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Berlusconi struggles to rally supporters ahead of polls

March 22, 2010

By Guy Dinmore in Rome

Published: March 22 2010

Silvio Berlusconi failed to muster the numbers he had hoped for at a weekend rally of his centre-right People of Liberty party in Rome, raising the prospect of a tighter-than-anticipated battle in key regional elections.

Voting in 13 regions – where the centre-right holds only two at the moment – will have an important bearing on his coalition government over its remaining three years in office, with commentators predicting that a poor showing will exacerbate internal power struggles that could trigger early general elections.

Mr Berlusconi’s party paid for bus and train tickets for supporters to attend Saturday evening’s rally in Piazza San Giovanni, even cold-calling Rome residents offering them a free dinner if they attended.

Organisers had predicted a turnout of at least 500,000 and declared triumphantly to the crowd that 1m had shown up. But police later shot down that figure, estimating a turnout of less than 150,000, prompting furious retorts from party leaders who in turn were denounced by Roberto Maroni, interior minister and a key coalition partner. FT reporters at the event estimated the crowd at about 100,000.

Campaigning on Sunday, Mr Berlusconi avoided the numbers war but expressed his concern over the danger of voters staying away. At the same time he turned down a suggestion that he hold a television debate with Pierluigi Bersani, leader of the centre-left opposition Democrats.

The last polls published a week ago before a pre-election blackout indicated that the centre-right could be confident of taking just one region – Calabria – from the centre-left, with close races predicted in Campania around Naples, Lazio which includes Rome, and the industrial northwest of Piemonte.

Just a month ago, Mr Berlusconi appeared to be on his way to gaining three or four regions before a series of investigations into suspected corruption scandals fuelled tensions between the prime minister and the judiciary.

The government’s heavy-handed attempts – ultimately blocked by the courts – to redress the People of Liberty’s bungling of its registration of candidates in the Rome area also cost Mr Berlusconi support. The party missed its registration deadline when the official designated to hand in its lists turned up late because of a sandwich break.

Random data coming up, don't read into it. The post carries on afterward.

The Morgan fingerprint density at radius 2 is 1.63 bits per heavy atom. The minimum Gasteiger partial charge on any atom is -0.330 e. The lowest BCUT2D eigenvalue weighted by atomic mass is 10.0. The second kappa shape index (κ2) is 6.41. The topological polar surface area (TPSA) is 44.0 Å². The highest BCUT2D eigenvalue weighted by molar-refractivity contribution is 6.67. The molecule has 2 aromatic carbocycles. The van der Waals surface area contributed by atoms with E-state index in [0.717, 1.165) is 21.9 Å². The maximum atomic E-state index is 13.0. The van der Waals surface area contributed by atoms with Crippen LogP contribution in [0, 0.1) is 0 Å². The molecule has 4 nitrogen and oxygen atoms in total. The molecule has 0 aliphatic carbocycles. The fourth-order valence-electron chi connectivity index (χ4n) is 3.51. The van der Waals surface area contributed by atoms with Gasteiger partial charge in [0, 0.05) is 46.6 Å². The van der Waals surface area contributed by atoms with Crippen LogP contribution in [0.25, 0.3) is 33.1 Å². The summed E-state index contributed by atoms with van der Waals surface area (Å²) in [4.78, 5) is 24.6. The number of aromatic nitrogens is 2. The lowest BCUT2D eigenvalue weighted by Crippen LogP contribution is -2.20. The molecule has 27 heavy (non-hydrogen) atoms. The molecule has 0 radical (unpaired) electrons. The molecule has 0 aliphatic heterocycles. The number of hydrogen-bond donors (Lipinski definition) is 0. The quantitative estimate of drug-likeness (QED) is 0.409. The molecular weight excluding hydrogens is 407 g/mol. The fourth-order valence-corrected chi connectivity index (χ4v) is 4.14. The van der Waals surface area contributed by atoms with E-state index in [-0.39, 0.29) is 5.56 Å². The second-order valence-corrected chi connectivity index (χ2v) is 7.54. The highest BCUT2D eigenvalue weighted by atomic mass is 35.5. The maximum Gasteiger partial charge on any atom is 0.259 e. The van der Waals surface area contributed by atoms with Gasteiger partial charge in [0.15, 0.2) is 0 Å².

Nonetheless, the latest allegations levelled by prosecutors – that the prime minister tried to block political talk-shows on the state broadcaster delving into his past – appeared to have galvanised supporters at the Rome rally who were outraged that investigators had listened in to his private telephone conversations with senior officials in the media.

“Would they dare to tap the telephone of the British prime minister?” asked one woman from Campania, agreeing with the 73-year-old billionaire entrepreneur-prime minister that he was a victim of a politicised judiciary in league with left-wing rivals and newspapers.

Yet in spite of Mr Berlusconi’s problems, the Democratic party is far from confident after being routed in general elections in 2008.

The hardline right-wing Northern League is confident of winning Veneto in the northeast and should it also take Piemonte, and the People of Liberty hold Lombardy, then the Democrats will be wiped out in the north.

Opinion polls indicated the xenophobic Northern League will be the biggest gainers in the elections, possibly taking over 10 per cent of the national vote. Such an outcome would likely exacerbate tensions within the coalition with the Northern League pushing Mr Berlusconi to implement his plan for fiscal federalism giving more financial powers to the regions, but not keen on his ambitions to enhance the political authority of the executive in Rome.

Rivals to Mr Berlusconi are waiting in the wings. Gianfranco Fini, co-founder of the People of Liberty and previous leader of the post-fascist National Alliance, was notably absent from Saturday’s rally, claiming that his position as speaker of parliament prevented him from taking part in election campaigning.

A weak showing for the People of Liberty and a strong turnout for the Northern League is seen as strengthening the hand of Giulio Tremonti, finance minister, in his behind-the-scenes bid to be anointed as Mr Berlusconi’s eventual successor.

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